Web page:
Palestinian Prime Minister Rami Hamdallah has relished the spotlight so far this year. In February, the PA launched the five-year National Policy Agenda which prioritised national unity and economic independence, among other plans. Meanwhile, Hamdallah was pushing for PA control over Gaza as the enclave succumbed to unprecedented humanitarian deprivation as a result of collective punishment inflicted by Israel and PA leader Mahmoud Abbas. Hamas’ relinquishing control over Gaza so far seems to be going according to Hamdallah’s plan.
Last Wednesday at the annual olive picking festival in the district of Bethlehem, Hamdallah accused Israel of hindering Palestine’s economic growth. The rhetoric chosen by the Palestinian prime minister is weighed down by a multitude of facades – the most prominent among them being the impression of a leadership in concordance with the will of the people. Using imagery and evoking the Palestinian people’s tenacity towards the land, Hamdallah’s attempts at glorification, while remaining dissociated from the ramifications of settler-colonial expansion, could have impressed only if the leadership possessed a sliver of will to protect the remaining fragments of Palestinian territory.
Quoted by Wafa news agency, Hamdallah stated:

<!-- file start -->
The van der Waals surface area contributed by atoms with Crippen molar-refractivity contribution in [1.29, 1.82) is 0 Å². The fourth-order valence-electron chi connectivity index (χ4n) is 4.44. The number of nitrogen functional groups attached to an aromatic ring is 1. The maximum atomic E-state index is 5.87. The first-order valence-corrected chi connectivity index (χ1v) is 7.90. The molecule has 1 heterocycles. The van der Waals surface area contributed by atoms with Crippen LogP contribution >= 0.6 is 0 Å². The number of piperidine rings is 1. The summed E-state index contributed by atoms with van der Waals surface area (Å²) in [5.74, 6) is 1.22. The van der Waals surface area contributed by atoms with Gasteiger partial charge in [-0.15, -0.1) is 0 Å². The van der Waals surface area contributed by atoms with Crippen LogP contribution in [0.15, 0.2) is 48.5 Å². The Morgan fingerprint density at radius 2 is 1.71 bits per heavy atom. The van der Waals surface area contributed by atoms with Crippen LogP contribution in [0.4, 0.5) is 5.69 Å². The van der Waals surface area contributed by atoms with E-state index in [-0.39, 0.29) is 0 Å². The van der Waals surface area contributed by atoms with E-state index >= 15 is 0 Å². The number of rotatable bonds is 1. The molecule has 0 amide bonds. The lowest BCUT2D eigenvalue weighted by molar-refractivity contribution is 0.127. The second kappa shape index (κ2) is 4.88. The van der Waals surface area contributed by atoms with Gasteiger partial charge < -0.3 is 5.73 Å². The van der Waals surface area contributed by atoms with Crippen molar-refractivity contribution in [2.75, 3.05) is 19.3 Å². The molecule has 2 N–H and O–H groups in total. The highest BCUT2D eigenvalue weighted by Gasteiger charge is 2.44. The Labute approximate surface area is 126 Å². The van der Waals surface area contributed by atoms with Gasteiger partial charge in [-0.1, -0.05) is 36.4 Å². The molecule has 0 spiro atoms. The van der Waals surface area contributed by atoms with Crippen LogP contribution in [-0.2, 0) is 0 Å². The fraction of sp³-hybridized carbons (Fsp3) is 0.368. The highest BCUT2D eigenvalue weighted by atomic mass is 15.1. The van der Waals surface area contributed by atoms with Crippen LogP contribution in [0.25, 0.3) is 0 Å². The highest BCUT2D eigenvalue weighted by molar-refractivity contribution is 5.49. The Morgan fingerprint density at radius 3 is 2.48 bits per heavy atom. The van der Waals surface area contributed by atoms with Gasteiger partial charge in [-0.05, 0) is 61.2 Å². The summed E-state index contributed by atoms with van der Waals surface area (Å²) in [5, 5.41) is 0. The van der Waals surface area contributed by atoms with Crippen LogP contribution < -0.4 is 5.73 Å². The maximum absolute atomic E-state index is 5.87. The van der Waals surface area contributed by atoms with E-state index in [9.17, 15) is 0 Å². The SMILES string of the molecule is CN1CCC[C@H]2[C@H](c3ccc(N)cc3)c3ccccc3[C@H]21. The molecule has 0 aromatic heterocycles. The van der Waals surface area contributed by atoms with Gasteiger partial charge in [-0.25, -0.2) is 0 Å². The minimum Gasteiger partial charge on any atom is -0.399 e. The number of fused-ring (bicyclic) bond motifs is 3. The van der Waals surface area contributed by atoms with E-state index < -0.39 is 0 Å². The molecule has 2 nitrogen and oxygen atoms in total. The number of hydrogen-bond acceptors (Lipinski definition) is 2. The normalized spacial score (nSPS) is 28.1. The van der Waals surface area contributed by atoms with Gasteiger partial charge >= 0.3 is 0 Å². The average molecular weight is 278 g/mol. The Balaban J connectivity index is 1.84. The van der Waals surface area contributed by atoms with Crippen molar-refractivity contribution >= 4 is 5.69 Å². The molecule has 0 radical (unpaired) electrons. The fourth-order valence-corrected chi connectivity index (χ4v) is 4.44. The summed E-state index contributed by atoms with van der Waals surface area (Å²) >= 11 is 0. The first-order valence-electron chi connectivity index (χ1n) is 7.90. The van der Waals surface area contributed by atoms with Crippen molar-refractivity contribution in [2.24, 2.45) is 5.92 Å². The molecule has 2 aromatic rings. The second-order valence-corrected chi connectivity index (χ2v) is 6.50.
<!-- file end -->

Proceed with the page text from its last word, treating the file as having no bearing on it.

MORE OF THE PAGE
Israel aims at undermining our potential and resources, marginalising Palestinian productive base and obstructing the ability of our national economy to grow and develop.
Israel’s targeting of Palestine’s agricultural heritage is a continuation of the earlier historical violence unleashed upon the territory through the promotion of industrialisation. In recent years, settler violence has routinely targeted Palestinian cultivation of the remaining territory – stealing produce and damaging olive trees are a regular occurrence. This week, the International Middle East Media Centre reported the flooding of olive orchards in Deir Al-Hatab with sewage water. Restricting Palestinian freedom of movement has enhanced the settlers’ freedom to extensively damage Palestinian land and produce with impunity.
Hamdallah’s summary of Israeli violations, however, does not incorporate a challenge to the colonial authorities, to the extent that the damage incurred by Palestinians, in terms of politics and human rights, amounts to a mere illustration of daily infringements. There is also a lack of correlation between the projects which the Palestinian Authority, according to Hamdallah, is undertaking to aid the agricultural sector, and Israel’s usurpation of natural resources, such as water. The permanent backdrop of settler-colonies and military occupation is eliminated in the context of PA projects, thus enabling Israel to indulge in additional aggressive tactics.
If one had to glean anything of significance in Hamdallah’s speech, it would be the persistent isolation of Palestinians facing constant settler attacks. Indeed, the isolation is emphasised: “You bear the message of truth, justice and steadfastness in the face of destruction, displacement, settlement schemes and land confiscation.” If the PA was truly a representative of the Palestinian people, Hamdallah would have spoken differently. The futile glorification would have been replaced with a collective strategy that is politically supported by the leadership. There is a lot to be said about PA’s culpability in reducing Palestine to a transient metaphor, when Palestinians are actively resisting plans of obliteration.